The Complainant infers that the Respondent “knew or should have known” of the existence of the Complainant’s MODERE mark because the mark is “highly distinctive”, heavily advertised and in use for some eight years before the Respondent registered the disputed Domain Name, duly registered as a trademark on a publicly accessible trademark database, and used for health and wellness products, “closely related” to the Respondent’s air purifier product. Besides, the Complainant points to the Respondent’s circle “m” logo as a deliberate effort at impersonation of the Complainant’s registered circle “M” mark. The Respondent did not reply to the Complainant’s contentions but sent an informal communication to the Center, stating “I am confused by this email. What is being asked for?”

Held: The Complainant’s mark is not a dictionary term. However, a company with turnover of USD $73 million is not necessarily a household name and the Parties’ products do not appear to compete. The Respondent uses the disputed Domain Name to advertise a single product, a bladeless electric fan with air purification features, whereas the Complainant sells a range of cosmetics, vitamin supplements and health foods, and household cleaning products. There is some similarity between the logos in use by the parties, but it is not surprising that both companies would highlight the first letter of the company name in a logo. Importantly, the Respondent incorporated a company with a name corresponding to the disputed Domain Name and operated under that name while offering the electric fan online.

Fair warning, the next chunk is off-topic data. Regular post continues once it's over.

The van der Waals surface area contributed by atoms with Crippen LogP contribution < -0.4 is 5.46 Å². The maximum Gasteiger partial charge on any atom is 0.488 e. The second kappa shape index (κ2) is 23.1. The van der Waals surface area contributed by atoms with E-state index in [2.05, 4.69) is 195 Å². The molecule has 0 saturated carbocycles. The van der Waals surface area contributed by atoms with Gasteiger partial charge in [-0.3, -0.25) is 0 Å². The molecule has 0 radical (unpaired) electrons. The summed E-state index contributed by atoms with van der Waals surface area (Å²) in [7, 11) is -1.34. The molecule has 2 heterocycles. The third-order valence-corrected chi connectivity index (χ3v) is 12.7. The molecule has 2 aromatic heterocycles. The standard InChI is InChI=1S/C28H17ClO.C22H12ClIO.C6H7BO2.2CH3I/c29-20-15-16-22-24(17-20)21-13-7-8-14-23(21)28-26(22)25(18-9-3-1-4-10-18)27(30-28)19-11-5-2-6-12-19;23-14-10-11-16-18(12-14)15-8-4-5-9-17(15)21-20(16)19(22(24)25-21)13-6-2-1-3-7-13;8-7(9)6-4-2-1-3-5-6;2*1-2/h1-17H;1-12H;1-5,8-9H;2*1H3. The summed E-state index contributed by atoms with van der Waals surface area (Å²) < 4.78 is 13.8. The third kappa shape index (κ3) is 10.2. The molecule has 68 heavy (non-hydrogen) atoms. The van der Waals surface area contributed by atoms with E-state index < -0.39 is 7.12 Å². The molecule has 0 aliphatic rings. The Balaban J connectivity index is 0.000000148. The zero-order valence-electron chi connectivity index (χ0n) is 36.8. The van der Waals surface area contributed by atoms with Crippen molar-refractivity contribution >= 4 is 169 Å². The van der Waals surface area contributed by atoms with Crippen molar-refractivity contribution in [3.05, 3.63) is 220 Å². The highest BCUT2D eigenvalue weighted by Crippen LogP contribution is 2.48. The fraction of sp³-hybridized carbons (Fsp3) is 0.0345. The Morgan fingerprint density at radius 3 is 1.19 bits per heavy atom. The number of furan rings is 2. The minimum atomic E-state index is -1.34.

It appears that the Respondent established a Modere LLC company and even applied for a MODERE trademark in 2021, launched a website and social media sites advertising an electric fan and air purifier in 2022, but ultimately abandoned the business and the trademark application in 2023. These facts do not resemble classic cybersquatting or an attempt to “hijack” the reputation of a company selling very different health and wellness products, as the Complainant infers. The Complainant bears the burden of persuasion to establish bad faith, and the Panel is simply not persuaded on this record that the Respondent was more likely than not targeting the Complainant’s mark, both in registering the disputed Domain Name and in establishing the similarly named company and applying for a similar trademark of its own.

Complaint Denied

Complainants’ Counsel: Barker Brettell Services Limited, United Kingdom
Respondents’ Counsel: Self-represented

Case Comment by ICA General Counsel, Zak Muscovitch: This case very much relates  to the discussion above (regarding LIMBLE). Here, the Panel in a similar fashion to the Panel in Limble, did not presume targeting merely on the basis of similarity to a pre-existing a distinctive trademark. The Panel here noted the dissimilarity with the parties’ respective goods and found that despite considerable sales, the Complainant’s brand was not a household name. The Panel also rejected the Complainant’s claim that the Respondent “should have known” of the Complainant’s similar brand, and therefore ostensibly should have stayed away from it despite that difference in goods sold under the respective brands.

Ultimately, if domain name law is to be faithful to trademark law and not purport to create new rights beyond what exists in trademark law, Panels should not effectively confer a monopoly on a pre-existing trademark holder on the basis of presumed targeting or ‘constructive notice’ which has no place in the UDRP.